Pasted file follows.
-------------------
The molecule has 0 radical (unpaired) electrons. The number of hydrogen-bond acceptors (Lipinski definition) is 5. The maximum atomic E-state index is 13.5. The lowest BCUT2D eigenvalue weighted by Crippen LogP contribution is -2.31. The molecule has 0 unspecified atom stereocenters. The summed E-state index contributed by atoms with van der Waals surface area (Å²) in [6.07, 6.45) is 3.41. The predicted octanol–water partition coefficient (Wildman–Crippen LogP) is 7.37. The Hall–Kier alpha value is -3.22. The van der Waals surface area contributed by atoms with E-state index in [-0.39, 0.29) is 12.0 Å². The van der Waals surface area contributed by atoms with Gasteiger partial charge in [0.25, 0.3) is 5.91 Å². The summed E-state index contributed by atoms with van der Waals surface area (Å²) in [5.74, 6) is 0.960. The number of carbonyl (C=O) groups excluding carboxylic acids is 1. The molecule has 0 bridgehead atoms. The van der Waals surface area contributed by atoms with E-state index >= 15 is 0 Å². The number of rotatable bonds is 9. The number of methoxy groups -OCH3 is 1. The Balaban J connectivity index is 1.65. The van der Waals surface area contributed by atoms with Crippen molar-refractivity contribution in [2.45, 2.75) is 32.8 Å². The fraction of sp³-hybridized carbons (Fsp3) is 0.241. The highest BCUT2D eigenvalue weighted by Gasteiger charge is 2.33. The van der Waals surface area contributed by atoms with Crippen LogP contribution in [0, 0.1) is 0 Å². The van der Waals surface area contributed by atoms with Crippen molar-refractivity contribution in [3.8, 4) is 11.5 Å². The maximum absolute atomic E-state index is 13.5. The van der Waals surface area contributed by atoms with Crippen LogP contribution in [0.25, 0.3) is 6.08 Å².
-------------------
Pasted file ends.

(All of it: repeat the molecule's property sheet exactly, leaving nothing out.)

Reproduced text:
The molecule has 0 radical (unpaired) electrons. The number of hydrogen-bond acceptors (Lipinski definition) is 5. The maximum atomic E-state index is 13.5. The lowest BCUT2D eigenvalue weighted by Crippen LogP contribution is -2.31. The molecule has 0 unspecified atom stereocenters. The summed E-state index contributed by atoms with van der Waals surface area (Å²) in [6.07, 6.45) is 3.41. The predicted octanol–water partition coefficient (Wildman–Crippen LogP) is 7.37. The Hall–Kier alpha value is -3.22. The van der Waals surface area contributed by atoms with E-state index in [-0.39, 0.29) is 12.0 Å². The van der Waals surface area contributed by atoms with Gasteiger partial charge in [0.25, 0.3) is 5.91 Å². The summed E-state index contributed by atoms with van der Waals surface area (Å²) in [5.74, 6) is 0.960. The number of carbonyl (C=O) groups excluding carboxylic acids is 1. The molecule has 0 bridgehead atoms. The van der Waals surface area contributed by atoms with E-state index >= 15 is 0 Å². The number of rotatable bonds is 9. The number of methoxy groups -OCH3 is 1. The Balaban J connectivity index is 1.65. The van der Waals surface area contributed by atoms with Crippen molar-refractivity contribution in [2.45, 2.75) is 32.8 Å². The fraction of sp³-hybridized carbons (Fsp3) is 0.241. The highest BCUT2D eigenvalue weighted by Gasteiger charge is 2.33. The van der Waals surface area contributed by atoms with Crippen LogP contribution in [0, 0.1) is 0 Å². The van der Waals surface area contributed by atoms with Crippen molar-refractivity contribution in [3.8, 4) is 11.5 Å². The maximum absolute atomic E-state index is 13.5. The van der Waals surface area contributed by atoms with Crippen LogP contribution in [0.25, 0.3) is 6.08 Å².